Author Contributions

MD, RS, and LH contributed to the conception and literature review for this manuscript. MD, ML, and EC authored the original paper referenced in this work. MD and LH designed and created all the figures. All authors contributed to manuscript revision, read, and approved the submitted version.


Neuron: The cells that make up our brains and allow our bodies to perform various tasks.

Epilepsy: A brain disorder where brain cells (neurons) are too active, causing a person to have seizures.

Tumor: An abnormal mass in the brain that can cause a variety of symptoms, including seizures.

Gyri/Gyrus: The bumps on the surface of the brain.

Electrocortical Stimulation Mapping (ESM): A procedure in which different brain areas are stimulated with electricity, to interrupt different functions in the brain, like speaking or moving. ESM allows doctors to determine which brain areas are important for various functions.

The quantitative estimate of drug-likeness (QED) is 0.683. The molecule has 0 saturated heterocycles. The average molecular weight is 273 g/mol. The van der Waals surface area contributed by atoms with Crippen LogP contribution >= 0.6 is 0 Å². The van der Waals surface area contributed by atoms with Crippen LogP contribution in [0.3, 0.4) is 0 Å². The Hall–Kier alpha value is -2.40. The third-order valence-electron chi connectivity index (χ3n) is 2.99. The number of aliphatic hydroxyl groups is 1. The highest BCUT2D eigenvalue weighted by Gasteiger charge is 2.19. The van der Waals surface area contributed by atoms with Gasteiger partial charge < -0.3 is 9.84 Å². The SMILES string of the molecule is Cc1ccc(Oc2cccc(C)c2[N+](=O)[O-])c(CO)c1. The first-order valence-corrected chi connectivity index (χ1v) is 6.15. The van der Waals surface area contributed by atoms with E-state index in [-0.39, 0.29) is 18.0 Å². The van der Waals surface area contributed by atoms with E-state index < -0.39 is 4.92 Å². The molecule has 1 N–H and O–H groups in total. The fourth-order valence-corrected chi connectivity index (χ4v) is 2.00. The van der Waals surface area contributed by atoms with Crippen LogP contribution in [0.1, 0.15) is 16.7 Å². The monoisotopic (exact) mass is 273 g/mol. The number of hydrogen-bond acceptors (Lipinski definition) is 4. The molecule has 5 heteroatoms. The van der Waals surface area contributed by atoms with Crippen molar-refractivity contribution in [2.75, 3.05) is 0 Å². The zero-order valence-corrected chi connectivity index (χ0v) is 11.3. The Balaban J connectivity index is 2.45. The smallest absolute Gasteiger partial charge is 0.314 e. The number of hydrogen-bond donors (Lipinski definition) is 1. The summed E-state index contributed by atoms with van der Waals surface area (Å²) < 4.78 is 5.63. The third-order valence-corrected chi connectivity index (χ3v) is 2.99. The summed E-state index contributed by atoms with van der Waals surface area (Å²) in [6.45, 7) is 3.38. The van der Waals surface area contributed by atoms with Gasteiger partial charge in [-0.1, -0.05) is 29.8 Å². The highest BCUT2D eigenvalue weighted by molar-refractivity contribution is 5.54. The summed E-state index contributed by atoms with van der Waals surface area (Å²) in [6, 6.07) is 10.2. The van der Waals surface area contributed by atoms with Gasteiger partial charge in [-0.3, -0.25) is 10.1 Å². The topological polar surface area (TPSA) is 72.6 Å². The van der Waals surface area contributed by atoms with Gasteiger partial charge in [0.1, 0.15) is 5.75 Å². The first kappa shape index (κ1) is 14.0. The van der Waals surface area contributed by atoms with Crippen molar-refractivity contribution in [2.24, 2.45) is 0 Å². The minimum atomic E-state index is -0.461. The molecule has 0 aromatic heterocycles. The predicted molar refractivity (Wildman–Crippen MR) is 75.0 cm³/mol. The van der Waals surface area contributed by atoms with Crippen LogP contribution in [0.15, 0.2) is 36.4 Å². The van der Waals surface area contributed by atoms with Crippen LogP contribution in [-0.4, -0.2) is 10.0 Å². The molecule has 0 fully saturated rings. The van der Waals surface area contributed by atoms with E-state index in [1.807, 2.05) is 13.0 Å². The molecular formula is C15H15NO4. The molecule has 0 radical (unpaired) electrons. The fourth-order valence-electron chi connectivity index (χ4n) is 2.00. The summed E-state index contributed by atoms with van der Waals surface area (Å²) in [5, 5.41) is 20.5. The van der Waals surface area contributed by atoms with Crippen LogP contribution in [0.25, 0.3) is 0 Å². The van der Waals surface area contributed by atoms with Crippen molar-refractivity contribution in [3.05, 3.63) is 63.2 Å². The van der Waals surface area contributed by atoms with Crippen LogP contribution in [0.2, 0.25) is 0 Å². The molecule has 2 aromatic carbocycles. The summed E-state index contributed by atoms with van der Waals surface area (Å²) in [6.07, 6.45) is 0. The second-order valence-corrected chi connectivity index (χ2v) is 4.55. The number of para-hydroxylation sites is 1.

Phonological Error: A speech error that is made during ESM, where a patient switches phonemes when trying to say a given word (like saying “tat” instead of “cat”).

Phonemes: The individual sounds made when trying to pronounce letters to create words.

Conflict of Interest

The authors declare that the research was conducted in the absence of any commercial or financial relationships that could be construed as a potential conflict of interest.


The authors would like to thank the patients at the UCSF Epilepsy Center who participated in the research tasks that made this work possible.